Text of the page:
However, switching to the auto box with exactly the same engine means a stiff financial penalty, at 36.6mpg combined and 203g/km meaning more regular visits to the petrol pumps and a jump in both road tax and Benefit-In-Kind from 26 per cent to 32 per cent.
This is frustrating, as the autobox makes much more sense in the Captiva. It’s smooth and responsive, handling the awkward gearing better than the manual and kicking down eagerly when more power is applied. With the heavy stick shifter the engine needs to be worked hard, thanks to what feels like higher gearing from second to sixth gears.
Lose the revs and you have a slow, painful trip back up through the gears to get them back again. The longer gearing may mean that fuel economy is up, but it doesn’t feel like the trade-off is worth it when slogging up another hill and developing a sore left arm from all the required gear-changing.
There’s a weaker 161bhp version of the same engine that’s only available with the entry-level LT trim that will return 44.1mpg combined and emit 170g/km, while the 182bhp manual variant emits 174g/km, putting both in the 26 per cent BIK band.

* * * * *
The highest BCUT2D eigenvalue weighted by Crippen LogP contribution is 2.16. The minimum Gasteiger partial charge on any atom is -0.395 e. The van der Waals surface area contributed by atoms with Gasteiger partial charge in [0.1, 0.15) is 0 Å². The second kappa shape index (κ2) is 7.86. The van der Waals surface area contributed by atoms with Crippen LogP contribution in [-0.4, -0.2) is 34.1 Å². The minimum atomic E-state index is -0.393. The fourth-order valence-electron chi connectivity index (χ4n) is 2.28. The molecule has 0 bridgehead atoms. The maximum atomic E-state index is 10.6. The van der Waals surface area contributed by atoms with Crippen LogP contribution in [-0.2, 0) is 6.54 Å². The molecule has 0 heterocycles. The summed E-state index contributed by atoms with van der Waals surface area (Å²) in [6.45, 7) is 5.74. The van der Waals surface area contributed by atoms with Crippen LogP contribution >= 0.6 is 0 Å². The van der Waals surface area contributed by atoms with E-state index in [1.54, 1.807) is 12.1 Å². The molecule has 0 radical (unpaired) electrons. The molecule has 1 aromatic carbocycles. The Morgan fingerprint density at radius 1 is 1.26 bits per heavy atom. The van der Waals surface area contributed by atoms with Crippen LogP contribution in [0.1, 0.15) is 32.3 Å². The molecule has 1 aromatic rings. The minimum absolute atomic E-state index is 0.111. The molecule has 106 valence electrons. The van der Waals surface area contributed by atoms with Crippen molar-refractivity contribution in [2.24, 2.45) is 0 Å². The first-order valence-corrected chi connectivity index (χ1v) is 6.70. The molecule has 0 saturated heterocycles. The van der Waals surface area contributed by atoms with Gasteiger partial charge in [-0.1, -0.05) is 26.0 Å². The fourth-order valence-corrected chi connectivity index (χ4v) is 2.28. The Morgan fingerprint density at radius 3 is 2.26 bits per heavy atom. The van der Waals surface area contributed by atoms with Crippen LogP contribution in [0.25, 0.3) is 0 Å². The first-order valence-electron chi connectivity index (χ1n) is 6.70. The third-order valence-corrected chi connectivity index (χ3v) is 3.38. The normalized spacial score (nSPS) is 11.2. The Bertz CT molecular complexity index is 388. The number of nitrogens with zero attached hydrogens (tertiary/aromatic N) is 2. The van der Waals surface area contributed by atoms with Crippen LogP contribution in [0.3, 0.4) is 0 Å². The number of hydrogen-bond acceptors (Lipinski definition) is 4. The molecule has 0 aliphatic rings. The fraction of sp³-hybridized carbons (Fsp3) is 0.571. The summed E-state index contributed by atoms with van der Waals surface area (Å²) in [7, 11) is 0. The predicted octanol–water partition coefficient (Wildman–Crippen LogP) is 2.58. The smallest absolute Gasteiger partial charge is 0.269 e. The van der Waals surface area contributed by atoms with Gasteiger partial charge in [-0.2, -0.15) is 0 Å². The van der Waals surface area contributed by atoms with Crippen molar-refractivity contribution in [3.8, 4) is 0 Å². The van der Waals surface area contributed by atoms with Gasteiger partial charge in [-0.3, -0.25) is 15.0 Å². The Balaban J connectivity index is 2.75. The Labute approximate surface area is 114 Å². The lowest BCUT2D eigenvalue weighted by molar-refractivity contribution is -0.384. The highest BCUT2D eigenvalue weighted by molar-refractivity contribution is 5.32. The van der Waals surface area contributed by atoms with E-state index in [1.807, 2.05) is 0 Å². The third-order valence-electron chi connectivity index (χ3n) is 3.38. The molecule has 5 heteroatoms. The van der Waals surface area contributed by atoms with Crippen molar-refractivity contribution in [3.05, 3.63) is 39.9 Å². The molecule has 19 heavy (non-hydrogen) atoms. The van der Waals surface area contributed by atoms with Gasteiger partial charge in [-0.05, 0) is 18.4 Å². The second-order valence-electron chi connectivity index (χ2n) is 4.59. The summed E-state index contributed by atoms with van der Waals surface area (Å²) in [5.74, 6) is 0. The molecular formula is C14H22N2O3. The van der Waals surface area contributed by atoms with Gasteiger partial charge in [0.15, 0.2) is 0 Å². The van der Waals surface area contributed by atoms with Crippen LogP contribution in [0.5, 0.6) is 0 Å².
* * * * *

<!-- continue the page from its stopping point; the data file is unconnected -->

Quoted 62mph sprint times are 9.6 seconds and 9.3 seconds – impressive for a car of the Captiva’s size, but working through the manual box to that speed in under ten seconds would take some strong-arm tactics. With the autobox, on the other hand, response and gearchanges are slick and fast, with a barely detectable turbolag, though the engine sounds strained on dropping a gear to accelerate.
For response the 182bhp unit with the automatic transmission is best, but those seeking economy and low running costs should stick with the manual. There’s no fuel economy penalty between the two power guises.
Driving The Captiva
While response depends on which powertrain the Captiva comes with, driving manners are likely to be similar on all-wheel drive models. It’s certainly comfortable, with a compliant suspension and impressive ability to iron out bumps and other potholes.
The Captiva does wallow in corners, however, with anything approaching spirited driving likely to throw occupants and contents left to right, though stability control keeps the Captiva on the straight and narrow – with the result that grip is good.
Speed-sensitive electrically-assisted steering isn’t especially sharp, however, and there’s little feedback meaning the Captiva comes down heavily on the comfort side of the equation. Bizarrely huge wing mirrors may aid visibility but there’s quite a lot of noise generated by them at speed, despite improved sound-proofing.